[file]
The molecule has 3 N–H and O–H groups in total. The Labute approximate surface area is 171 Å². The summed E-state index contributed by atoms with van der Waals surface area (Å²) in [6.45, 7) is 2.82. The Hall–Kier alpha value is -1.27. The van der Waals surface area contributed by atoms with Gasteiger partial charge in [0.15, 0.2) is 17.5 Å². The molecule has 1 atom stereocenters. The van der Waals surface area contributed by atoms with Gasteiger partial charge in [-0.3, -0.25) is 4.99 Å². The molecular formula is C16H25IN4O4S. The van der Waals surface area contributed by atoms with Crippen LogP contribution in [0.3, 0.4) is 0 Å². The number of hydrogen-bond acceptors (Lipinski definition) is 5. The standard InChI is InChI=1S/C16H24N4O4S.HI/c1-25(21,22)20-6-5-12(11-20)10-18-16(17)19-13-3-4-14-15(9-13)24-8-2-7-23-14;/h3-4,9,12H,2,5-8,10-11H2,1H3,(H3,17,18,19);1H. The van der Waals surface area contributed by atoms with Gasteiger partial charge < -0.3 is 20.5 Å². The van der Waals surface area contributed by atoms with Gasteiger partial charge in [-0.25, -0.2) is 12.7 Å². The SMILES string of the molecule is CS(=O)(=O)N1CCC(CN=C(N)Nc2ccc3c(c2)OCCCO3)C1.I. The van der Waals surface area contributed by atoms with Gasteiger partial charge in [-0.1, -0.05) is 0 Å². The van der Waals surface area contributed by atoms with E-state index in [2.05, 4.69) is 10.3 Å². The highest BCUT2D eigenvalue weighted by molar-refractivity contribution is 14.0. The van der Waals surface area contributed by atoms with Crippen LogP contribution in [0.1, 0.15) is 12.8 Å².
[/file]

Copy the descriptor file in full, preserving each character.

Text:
The molecule has 3 N–H and O–H groups in total. The Labute approximate surface area is 171 Å². The summed E-state index contributed by atoms with van der Waals surface area (Å²) in [6.45, 7) is 2.82. The Hall–Kier alpha value is -1.27. The van der Waals surface area contributed by atoms with Gasteiger partial charge in [0.15, 0.2) is 17.5 Å². The molecule has 1 atom stereocenters. The van der Waals surface area contributed by atoms with Gasteiger partial charge in [-0.3, -0.25) is 4.99 Å². The molecular formula is C16H25IN4O4S. The van der Waals surface area contributed by atoms with Crippen LogP contribution in [0.3, 0.4) is 0 Å². The number of hydrogen-bond acceptors (Lipinski definition) is 5. The standard InChI is InChI=1S/C16H24N4O4S.HI/c1-25(21,22)20-6-5-12(11-20)10-18-16(17)19-13-3-4-14-15(9-13)24-8-2-7-23-14;/h3-4,9,12H,2,5-8,10-11H2,1H3,(H3,17,18,19);1H. The van der Waals surface area contributed by atoms with Gasteiger partial charge < -0.3 is 20.5 Å². The van der Waals surface area contributed by atoms with Gasteiger partial charge in [-0.25, -0.2) is 12.7 Å². The SMILES string of the molecule is CS(=O)(=O)N1CCC(CN=C(N)Nc2ccc3c(c2)OCCCO3)C1.I. The van der Waals surface area contributed by atoms with Gasteiger partial charge in [-0.1, -0.05) is 0 Å². The van der Waals surface area contributed by atoms with E-state index in [2.05, 4.69) is 10.3 Å². The highest BCUT2D eigenvalue weighted by molar-refractivity contribution is 14.0. The van der Waals surface area contributed by atoms with Crippen LogP contribution in [0.1, 0.15) is 12.8 Å².